You Don’t Always Have One Available.

Photo by Almos Bechtold.

John McPhee on the father of his geologist traveling companion David Love.

In the earlier stretch of his life when John Love had slept out for seven years, he would wrap himself in his sougans and finish the package with the spring hooks and D-rings that closed his henskin. During big gales and exceptional blizzards, he looked around for a dry wash and the crease of an overhanging cutback. He gathered sage and built a long fire–a campfire with the dimensions of a cot. He cooked his beans and bacon, his mutton, his sourdough, his whatever. After dinner, he kicked the fire aside and spread out his bedroll. He opened his waterproof packet of books and read by kerosene lamp. Then he blew out the light and went to sleep on warm sand. His annual expenditures were seventy-five dollars. This was a man who wore a long bearskin coat fastened with bone pegs in loops of rope. This was a man who, oddly enough, carried with him on the range a huge black umbrella—his summer parasol. This was a man whose Uncle John Muir had invented a device that started a fire in the morning while the great outdoorsman stayed in bed. And now this wee bairn with the light-gold hair was, in effect, questioning Love Ranch policy by asking his father what he had against tents. “Laddie, you don’t always have one available,” his father said patiently. “You want to get used to living without it.” Tents, he made clear, were for a class of people he referred to as “pilgrims.”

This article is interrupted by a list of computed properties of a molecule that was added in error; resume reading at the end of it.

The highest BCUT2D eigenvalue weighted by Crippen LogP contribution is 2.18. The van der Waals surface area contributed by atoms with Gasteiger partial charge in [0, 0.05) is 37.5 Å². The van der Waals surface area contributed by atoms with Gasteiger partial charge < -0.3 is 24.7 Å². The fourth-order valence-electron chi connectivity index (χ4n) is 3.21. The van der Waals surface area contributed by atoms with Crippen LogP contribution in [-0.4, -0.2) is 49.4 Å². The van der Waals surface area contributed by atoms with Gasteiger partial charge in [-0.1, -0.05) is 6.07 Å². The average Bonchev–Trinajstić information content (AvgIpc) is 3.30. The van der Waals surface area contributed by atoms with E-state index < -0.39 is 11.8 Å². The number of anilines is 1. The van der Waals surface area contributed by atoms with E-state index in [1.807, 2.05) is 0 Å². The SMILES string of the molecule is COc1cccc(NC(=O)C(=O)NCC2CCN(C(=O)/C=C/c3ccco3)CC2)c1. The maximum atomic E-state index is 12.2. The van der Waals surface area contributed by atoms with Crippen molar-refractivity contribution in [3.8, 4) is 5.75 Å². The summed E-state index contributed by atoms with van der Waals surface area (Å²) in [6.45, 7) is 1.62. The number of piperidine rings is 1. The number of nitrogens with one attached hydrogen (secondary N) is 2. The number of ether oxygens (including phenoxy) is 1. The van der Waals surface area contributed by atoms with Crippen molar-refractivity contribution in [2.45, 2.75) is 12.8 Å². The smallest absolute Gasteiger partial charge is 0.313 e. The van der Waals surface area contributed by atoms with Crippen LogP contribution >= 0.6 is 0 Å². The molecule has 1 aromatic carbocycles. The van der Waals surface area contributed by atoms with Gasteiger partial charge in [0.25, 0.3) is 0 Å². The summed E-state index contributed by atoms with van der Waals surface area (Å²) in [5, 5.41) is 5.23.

John McPhee. “Rising From the Plains.”

Sougans and henskin are vernacular for blankets and tarpaulin.


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